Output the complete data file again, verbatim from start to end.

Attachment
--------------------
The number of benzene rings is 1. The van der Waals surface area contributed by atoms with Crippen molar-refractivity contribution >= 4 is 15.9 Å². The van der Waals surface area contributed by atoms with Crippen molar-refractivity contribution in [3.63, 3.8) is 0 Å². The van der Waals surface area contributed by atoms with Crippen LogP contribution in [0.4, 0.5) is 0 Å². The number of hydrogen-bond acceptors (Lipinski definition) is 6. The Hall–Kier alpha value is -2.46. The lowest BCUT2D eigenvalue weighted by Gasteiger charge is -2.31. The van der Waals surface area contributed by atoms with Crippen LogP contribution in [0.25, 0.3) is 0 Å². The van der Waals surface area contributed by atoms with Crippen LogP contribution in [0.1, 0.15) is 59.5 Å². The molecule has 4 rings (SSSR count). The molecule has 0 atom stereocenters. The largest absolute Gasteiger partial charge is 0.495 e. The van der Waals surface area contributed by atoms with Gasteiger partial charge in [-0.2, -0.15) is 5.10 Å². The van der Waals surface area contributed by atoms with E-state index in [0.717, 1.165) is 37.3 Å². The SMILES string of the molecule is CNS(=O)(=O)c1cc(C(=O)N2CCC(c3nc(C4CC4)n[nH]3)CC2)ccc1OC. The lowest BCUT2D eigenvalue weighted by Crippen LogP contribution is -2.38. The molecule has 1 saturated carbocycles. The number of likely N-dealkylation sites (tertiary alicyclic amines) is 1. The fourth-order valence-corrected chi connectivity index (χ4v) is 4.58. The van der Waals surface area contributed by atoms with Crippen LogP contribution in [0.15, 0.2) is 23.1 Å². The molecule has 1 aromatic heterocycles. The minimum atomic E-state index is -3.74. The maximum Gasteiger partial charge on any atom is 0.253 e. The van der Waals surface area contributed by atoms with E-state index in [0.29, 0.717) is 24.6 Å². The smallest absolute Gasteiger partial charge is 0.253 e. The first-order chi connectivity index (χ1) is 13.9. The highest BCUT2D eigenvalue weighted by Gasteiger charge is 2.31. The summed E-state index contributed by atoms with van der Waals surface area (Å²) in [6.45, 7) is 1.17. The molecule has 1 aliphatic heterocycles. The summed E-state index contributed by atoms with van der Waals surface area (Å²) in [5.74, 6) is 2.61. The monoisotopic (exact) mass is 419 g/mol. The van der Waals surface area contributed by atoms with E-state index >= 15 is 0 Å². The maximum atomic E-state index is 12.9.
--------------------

The number of benzene rings is 1. The van der Waals surface area contributed by atoms with Crippen molar-refractivity contribution >= 4 is 15.9 Å². The van der Waals surface area contributed by atoms with Crippen molar-refractivity contribution in [3.63, 3.8) is 0 Å². The van der Waals surface area contributed by atoms with Crippen LogP contribution in [0.4, 0.5) is 0 Å². The number of hydrogen-bond acceptors (Lipinski definition) is 6. The Hall–Kier alpha value is -2.46. The lowest BCUT2D eigenvalue weighted by Gasteiger charge is -2.31. The van der Waals surface area contributed by atoms with Crippen LogP contribution in [0.25, 0.3) is 0 Å². The van der Waals surface area contributed by atoms with Crippen LogP contribution in [0.1, 0.15) is 59.5 Å². The molecule has 4 rings (SSSR count). The molecule has 0 atom stereocenters. The largest absolute Gasteiger partial charge is 0.495 e. The van der Waals surface area contributed by atoms with Gasteiger partial charge in [-0.2, -0.15) is 5.10 Å². The van der Waals surface area contributed by atoms with E-state index in [0.717, 1.165) is 37.3 Å². The SMILES string of the molecule is CNS(=O)(=O)c1cc(C(=O)N2CCC(c3nc(C4CC4)n[nH]3)CC2)ccc1OC. The lowest BCUT2D eigenvalue weighted by Crippen LogP contribution is -2.38. The molecule has 1 saturated carbocycles. The number of likely N-dealkylation sites (tertiary alicyclic amines) is 1. The fourth-order valence-corrected chi connectivity index (χ4v) is 4.58. The van der Waals surface area contributed by atoms with Crippen LogP contribution in [0.15, 0.2) is 23.1 Å². The molecule has 1 aromatic heterocycles. The minimum atomic E-state index is -3.74. The maximum Gasteiger partial charge on any atom is 0.253 e. The van der Waals surface area contributed by atoms with E-state index in [0.29, 0.717) is 24.6 Å². The smallest absolute Gasteiger partial charge is 0.253 e. The first-order chi connectivity index (χ1) is 13.9. The highest BCUT2D eigenvalue weighted by Gasteiger charge is 2.31. The summed E-state index contributed by atoms with van der Waals surface area (Å²) in [6.45, 7) is 1.17. The molecule has 1 aliphatic heterocycles. The summed E-state index contributed by atoms with van der Waals surface area (Å²) in [5.74, 6) is 2.61. The monoisotopic (exact) mass is 419 g/mol. The van der Waals surface area contributed by atoms with E-state index >= 15 is 0 Å². The maximum atomic E-state index is 12.9.